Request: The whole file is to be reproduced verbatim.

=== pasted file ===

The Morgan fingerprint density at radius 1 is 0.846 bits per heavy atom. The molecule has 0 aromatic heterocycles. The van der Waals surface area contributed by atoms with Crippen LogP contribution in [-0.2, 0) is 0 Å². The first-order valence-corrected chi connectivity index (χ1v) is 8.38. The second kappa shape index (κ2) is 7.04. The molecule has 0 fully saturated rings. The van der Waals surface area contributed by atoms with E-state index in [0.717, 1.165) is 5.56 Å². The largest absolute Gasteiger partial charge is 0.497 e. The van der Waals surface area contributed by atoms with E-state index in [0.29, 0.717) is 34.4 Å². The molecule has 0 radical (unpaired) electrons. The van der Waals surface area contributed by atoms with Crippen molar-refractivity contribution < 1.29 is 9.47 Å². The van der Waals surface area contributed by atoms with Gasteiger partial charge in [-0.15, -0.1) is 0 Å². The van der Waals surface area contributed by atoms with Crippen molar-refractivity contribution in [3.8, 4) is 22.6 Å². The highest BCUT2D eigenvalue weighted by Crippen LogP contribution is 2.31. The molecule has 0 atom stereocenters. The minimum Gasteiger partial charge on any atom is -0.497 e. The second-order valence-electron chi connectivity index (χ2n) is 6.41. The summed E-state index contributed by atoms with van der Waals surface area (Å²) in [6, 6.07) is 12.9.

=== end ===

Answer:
The Morgan fingerprint density at radius 1 is 0.846 bits per heavy atom. The molecule has 0 aromatic heterocycles. The van der Waals surface area contributed by atoms with Crippen LogP contribution in [-0.2, 0) is 0 Å². The first-order valence-corrected chi connectivity index (χ1v) is 8.38. The second kappa shape index (κ2) is 7.04. The molecule has 0 fully saturated rings. The van der Waals surface area contributed by atoms with E-state index in [0.717, 1.165) is 5.56 Å². The largest absolute Gasteiger partial charge is 0.497 e. The van der Waals surface area contributed by atoms with E-state index in [0.29, 0.717) is 34.4 Å². The molecule has 0 radical (unpaired) electrons. The van der Waals surface area contributed by atoms with Crippen molar-refractivity contribution < 1.29 is 9.47 Å². The van der Waals surface area contributed by atoms with Gasteiger partial charge in [-0.15, -0.1) is 0 Å². The van der Waals surface area contributed by atoms with Crippen molar-refractivity contribution in [3.8, 4) is 22.6 Å². The highest BCUT2D eigenvalue weighted by Crippen LogP contribution is 2.31. The molecule has 0 atom stereocenters. The minimum Gasteiger partial charge on any atom is -0.497 e. The second-order valence-electron chi connectivity index (χ2n) is 6.41. The summed E-state index contributed by atoms with van der Waals surface area (Å²) in [6, 6.07) is 12.9.